Taekwondo athlete Ng Mingwei also said that an "obvious implication" of the delay is that his training schedule has been extended.

"While more time to prepare is generally good, there appears to be no significant advantage to me as all other Asian athletes will benefit accordingly," he explained.

With the virus situation worsening, Ng said that it is difficult to them to compete or train at 100 per cent capacity, since taekwondo is a contact sport.

Nevertheless, Ng said that this is a "fluid situation that will require dynamic arrangements".

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Beating the virus, one day at a time! Not going to let this virus stop my training for the Olympics Qualifiers during this period. Thankful to Coach Dave Cook from Norwegian National Team for keeping me sharp and his wife for taking the photos! 🇸🇬🇳🇴🥋 #taekwondo #tkd #tokyo2020ne #teamsingapore #teamsg #oneteamsg #norway #singapore

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Possibly losing the opportunity forever?

For some athletes, they may have intended to retire after 2020, as they feel that they have passed the age where they can compete with younger, possibly fitter counterparts.

Missing the Olympics in 2020 means they could have potentially missed the window to compete forever.

The Singapore National Olympic Council said in a media statement on Mar. 24 that this decision to postpone the Olympics was “made under difficult circumstances”.

In response to Mothership’s queries, they said they will regroup with the affected National Sports Associations to review any changes and updates from their respective International Federations on the qualification process and revisions to their selection policies.

Lives over sporting glory

Does this mean that some athletes may miss on a chance to compete, or win a medal because of the postponement?

Mok told Mothership that there's certainly a possibility.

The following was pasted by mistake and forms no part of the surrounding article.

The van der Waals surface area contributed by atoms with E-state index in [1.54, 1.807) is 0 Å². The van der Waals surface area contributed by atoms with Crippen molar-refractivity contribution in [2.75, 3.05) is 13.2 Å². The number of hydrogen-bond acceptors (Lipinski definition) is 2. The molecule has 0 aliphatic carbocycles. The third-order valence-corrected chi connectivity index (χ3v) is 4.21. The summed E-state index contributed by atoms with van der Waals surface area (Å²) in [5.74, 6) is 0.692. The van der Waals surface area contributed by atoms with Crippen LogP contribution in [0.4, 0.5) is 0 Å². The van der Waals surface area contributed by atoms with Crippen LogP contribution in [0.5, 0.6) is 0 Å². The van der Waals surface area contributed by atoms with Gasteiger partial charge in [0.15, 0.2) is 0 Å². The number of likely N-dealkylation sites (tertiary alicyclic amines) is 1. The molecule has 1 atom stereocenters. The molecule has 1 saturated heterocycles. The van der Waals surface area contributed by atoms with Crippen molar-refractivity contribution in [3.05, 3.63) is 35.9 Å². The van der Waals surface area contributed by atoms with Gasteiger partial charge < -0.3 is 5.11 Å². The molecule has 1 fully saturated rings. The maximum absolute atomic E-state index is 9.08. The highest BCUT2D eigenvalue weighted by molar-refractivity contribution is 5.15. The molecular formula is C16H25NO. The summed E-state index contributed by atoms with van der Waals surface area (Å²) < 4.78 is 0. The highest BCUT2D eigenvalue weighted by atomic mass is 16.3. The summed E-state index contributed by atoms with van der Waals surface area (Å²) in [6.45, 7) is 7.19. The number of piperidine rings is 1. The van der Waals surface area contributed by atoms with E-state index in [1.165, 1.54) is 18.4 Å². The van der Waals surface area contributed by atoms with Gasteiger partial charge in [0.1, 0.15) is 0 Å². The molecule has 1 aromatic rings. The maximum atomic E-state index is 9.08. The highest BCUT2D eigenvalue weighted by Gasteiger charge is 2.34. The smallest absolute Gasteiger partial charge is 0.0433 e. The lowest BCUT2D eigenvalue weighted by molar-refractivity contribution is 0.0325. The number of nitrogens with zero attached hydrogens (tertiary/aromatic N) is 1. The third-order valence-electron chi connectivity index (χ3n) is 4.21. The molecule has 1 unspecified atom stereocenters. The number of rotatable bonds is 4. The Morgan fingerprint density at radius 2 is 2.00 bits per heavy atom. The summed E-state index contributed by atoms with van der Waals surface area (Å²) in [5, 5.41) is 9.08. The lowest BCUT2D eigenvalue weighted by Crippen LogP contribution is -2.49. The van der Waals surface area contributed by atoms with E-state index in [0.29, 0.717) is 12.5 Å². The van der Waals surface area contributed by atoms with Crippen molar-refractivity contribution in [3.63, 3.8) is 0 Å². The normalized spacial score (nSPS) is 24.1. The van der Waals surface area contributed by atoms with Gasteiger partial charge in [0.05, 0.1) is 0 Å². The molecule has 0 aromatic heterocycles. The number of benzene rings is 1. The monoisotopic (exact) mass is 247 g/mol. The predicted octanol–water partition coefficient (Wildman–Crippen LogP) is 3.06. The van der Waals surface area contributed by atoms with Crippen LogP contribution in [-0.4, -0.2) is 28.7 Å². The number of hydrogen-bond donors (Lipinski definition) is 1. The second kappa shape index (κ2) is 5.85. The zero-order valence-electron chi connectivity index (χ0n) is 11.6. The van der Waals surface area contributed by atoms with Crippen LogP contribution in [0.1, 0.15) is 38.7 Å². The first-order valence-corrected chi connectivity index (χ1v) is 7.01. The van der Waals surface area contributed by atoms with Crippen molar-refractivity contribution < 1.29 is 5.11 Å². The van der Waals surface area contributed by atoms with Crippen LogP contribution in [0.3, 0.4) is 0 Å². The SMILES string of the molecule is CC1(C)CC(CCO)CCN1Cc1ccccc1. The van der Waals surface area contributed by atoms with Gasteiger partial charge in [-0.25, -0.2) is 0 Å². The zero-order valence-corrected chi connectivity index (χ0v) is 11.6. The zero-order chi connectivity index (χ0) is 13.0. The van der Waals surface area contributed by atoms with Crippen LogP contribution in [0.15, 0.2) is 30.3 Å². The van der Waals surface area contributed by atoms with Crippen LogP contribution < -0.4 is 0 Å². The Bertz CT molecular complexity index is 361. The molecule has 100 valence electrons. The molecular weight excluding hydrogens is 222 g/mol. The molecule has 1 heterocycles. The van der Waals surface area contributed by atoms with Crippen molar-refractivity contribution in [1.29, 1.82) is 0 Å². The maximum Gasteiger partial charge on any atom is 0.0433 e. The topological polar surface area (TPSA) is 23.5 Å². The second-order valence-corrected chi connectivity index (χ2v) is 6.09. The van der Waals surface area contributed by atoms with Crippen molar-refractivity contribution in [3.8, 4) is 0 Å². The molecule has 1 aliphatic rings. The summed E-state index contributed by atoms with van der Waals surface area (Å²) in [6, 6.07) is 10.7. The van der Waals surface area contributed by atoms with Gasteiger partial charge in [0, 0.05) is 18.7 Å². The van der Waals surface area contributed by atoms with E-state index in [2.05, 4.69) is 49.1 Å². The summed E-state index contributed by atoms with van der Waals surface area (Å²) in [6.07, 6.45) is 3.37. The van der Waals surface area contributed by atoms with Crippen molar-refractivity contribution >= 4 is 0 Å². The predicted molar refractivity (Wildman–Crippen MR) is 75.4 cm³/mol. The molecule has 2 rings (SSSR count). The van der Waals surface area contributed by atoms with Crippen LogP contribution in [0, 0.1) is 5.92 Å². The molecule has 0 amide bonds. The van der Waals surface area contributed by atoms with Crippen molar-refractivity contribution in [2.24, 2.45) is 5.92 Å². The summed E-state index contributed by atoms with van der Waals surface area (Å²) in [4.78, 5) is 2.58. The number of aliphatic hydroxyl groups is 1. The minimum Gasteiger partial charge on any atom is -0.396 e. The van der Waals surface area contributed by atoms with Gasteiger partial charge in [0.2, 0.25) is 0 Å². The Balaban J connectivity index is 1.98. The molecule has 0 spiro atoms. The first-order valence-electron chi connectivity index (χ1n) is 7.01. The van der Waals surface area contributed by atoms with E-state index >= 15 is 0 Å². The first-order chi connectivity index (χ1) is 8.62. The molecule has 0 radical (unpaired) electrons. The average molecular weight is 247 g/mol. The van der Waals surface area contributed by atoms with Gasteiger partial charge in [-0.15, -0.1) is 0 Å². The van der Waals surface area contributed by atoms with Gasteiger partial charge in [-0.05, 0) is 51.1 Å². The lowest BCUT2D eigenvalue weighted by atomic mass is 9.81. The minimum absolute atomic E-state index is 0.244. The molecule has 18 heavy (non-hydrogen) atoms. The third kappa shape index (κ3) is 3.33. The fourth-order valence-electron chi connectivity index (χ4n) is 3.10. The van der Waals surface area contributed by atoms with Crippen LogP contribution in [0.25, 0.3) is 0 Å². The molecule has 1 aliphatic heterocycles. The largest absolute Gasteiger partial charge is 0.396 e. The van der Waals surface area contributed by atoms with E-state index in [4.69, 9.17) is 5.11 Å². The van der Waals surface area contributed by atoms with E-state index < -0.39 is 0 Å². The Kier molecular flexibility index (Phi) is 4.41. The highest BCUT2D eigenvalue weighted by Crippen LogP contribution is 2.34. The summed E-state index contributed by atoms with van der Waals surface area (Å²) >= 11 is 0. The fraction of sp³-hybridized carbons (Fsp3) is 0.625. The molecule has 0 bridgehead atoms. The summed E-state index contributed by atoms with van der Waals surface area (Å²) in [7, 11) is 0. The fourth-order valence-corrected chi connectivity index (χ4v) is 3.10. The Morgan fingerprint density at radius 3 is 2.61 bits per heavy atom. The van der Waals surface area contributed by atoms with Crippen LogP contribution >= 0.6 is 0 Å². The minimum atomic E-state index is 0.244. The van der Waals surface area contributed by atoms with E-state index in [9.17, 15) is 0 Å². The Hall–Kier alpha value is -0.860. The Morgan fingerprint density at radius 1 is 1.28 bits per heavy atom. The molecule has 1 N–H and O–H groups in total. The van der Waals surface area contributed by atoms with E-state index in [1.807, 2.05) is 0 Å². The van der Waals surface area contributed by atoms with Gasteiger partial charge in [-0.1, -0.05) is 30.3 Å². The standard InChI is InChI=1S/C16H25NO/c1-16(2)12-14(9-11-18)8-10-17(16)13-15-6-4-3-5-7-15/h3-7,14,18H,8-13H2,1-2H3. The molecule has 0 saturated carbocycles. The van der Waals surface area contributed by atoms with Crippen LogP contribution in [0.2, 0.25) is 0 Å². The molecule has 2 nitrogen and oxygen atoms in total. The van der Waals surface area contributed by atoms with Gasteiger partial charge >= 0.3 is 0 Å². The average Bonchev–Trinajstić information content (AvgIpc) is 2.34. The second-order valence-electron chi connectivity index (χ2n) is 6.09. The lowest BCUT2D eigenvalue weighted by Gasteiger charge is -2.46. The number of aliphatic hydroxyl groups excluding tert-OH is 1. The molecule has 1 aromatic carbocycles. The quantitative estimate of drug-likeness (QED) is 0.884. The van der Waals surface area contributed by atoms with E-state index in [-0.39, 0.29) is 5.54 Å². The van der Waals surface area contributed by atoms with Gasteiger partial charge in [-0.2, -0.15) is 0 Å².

"Even six months of postponement can cause plans to go off the tracks and difficult decisions will need to be made.

Physiologically some athletes may be at the peak of their physique, missing this window of opportunity will definitely come with a cost."

However, he also acknowledged that "the preservation of lives (should) be prioritised over sporting glory". He said:

"If the postponement of the Olympics is deemed to curb the spread of the virus by medical experts then, all athletes should support this life saving decision."

Only thing left to do is keep moving forward

With all these changes afoot, perhaps the only thing that athletes can do now is to keep pressing on.

For Singapore's only Olympic gold-medal winner, Joseph Schooling, he said this decision is the right one, and will provide them clarity to work out the best plan around the new dates.

Athletes will also need to “focus on being prepared” and giving themselves the “best possible chance of success at the largest sporting event in the world, Schooling said.

But what about those who will not be able to compete?

Mok shared that it's not uncommon that athletes who spend our lives fixated on the major games cycle to neglect planning for the future, resulting in a "sense of loss or even resulting in depression upon retirement".

"We should consider what is most important in our lives and then start with the end in mind as we go through this challenge," he said.

Top photo via Juliano Ferreira, Pexels